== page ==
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Katie Bethell's picture

This morning, MomsRising moms were in action in Washington, D.C.

These brave MOMs -- wearing sashes saying "Magnificently Overqualified Mother" -- just delivered nearly 9,000 resumes to Senator John McCain in support of the Lilly Ledbetter Fair Pay Act [1].

Help amplify their message by telling your Senators about our special resume delivery to Senator McCain today, and take this moment to ask them to bring up the Lilly Ledbetter Fair Pay Act again and to vote YES!

You may remember that when this Act came up for a vote several weeks ago, Senator McCain said it wasn't needed because what women really needed to achieve pay equity is "education and training." Then the Act failed to move by just 3 votes. These resumes are being delivered in order to show Senator McCain that America actually has a broad and deep pool of highly qualified, trained, and utterly capable women who deserve equal pay for equal work -- not the 73 cents on the dollar that mothers make, and certainly not the 60 cents on the dollar that single mothers make.

Click below for a sample letter, which you can edit, that will automatically be sent to your two Senators with one-click of your mouse:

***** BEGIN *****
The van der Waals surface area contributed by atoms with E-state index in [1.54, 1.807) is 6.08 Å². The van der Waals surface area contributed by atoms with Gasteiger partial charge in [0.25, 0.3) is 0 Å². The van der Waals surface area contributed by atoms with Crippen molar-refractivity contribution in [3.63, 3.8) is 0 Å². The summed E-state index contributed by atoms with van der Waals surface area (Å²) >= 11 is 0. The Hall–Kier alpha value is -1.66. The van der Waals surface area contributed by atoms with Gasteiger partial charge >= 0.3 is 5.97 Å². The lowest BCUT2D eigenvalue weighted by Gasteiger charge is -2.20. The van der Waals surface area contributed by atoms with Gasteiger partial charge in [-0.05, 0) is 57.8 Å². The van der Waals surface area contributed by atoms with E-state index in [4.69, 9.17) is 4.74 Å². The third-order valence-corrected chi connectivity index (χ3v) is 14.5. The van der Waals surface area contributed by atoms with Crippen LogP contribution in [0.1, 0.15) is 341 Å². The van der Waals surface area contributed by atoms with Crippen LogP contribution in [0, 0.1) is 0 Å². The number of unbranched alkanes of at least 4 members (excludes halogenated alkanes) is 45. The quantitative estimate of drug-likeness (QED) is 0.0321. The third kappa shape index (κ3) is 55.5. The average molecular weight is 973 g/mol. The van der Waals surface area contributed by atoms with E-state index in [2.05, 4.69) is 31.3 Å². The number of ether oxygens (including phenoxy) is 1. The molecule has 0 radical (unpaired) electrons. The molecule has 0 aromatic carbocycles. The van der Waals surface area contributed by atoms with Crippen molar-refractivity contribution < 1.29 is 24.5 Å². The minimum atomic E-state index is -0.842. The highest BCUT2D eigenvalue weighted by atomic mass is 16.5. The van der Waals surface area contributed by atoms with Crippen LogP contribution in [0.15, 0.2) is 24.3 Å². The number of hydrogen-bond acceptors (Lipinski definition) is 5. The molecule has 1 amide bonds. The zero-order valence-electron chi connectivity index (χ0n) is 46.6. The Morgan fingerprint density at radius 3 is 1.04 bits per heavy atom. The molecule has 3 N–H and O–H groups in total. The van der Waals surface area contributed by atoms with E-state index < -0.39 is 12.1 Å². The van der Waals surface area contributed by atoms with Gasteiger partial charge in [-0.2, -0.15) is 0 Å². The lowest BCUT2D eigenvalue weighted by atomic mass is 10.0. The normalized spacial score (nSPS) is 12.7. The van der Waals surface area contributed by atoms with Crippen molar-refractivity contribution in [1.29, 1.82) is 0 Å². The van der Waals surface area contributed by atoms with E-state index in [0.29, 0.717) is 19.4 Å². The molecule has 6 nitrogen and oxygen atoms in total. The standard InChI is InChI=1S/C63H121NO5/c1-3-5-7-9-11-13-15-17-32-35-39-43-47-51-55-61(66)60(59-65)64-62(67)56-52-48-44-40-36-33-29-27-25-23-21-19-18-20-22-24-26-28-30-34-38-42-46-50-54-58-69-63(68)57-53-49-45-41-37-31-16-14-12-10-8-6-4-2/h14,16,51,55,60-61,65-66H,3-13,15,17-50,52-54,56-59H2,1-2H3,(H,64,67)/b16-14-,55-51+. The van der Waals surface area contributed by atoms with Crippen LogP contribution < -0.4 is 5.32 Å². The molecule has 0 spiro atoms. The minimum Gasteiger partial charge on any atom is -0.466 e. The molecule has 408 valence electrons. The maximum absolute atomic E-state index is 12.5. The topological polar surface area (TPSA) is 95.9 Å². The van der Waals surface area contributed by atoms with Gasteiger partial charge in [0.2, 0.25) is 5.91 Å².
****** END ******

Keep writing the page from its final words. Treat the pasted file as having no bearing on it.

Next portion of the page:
Emailing your Senator today will show the Senate that there is a groundswell of support for this essential legislation, and will also provide a big boost of e-backup for our people on the ground in Washington, DC today!

In fact, feel free to pump up the volume on the e-backup for our moms on-the ground in D.C. by asking your friends and family to take action too!

Sincerely, -- Joan, Katie, Kristin, and the Team

[1] About the Lilly Ledbetter Fair Pay Act: Lilly Ledbetter, a manager at Goodyear Tires, endured pay discrimination (and thus the loss of significant wages) during her 19 years of employment-just for being a woman. The Supreme Court ruled against Ledbetter, saying that pay discrimination claims must be made within 180 days after the pay is set. This is an unjust standard because most people don't know how much their coworkers make, and so would have no way of discovering pay discrimination. The Lilly Ledbetter Fair Pay Act would fix this Supreme Court decision and restore the right of women and minorities to recover lost wages due to discrimination, as originally protected by the Civil Rights Act.

p.s. Check out this great New York Times editorial, "Pass the Fair Pay Act," April 23, 2008.

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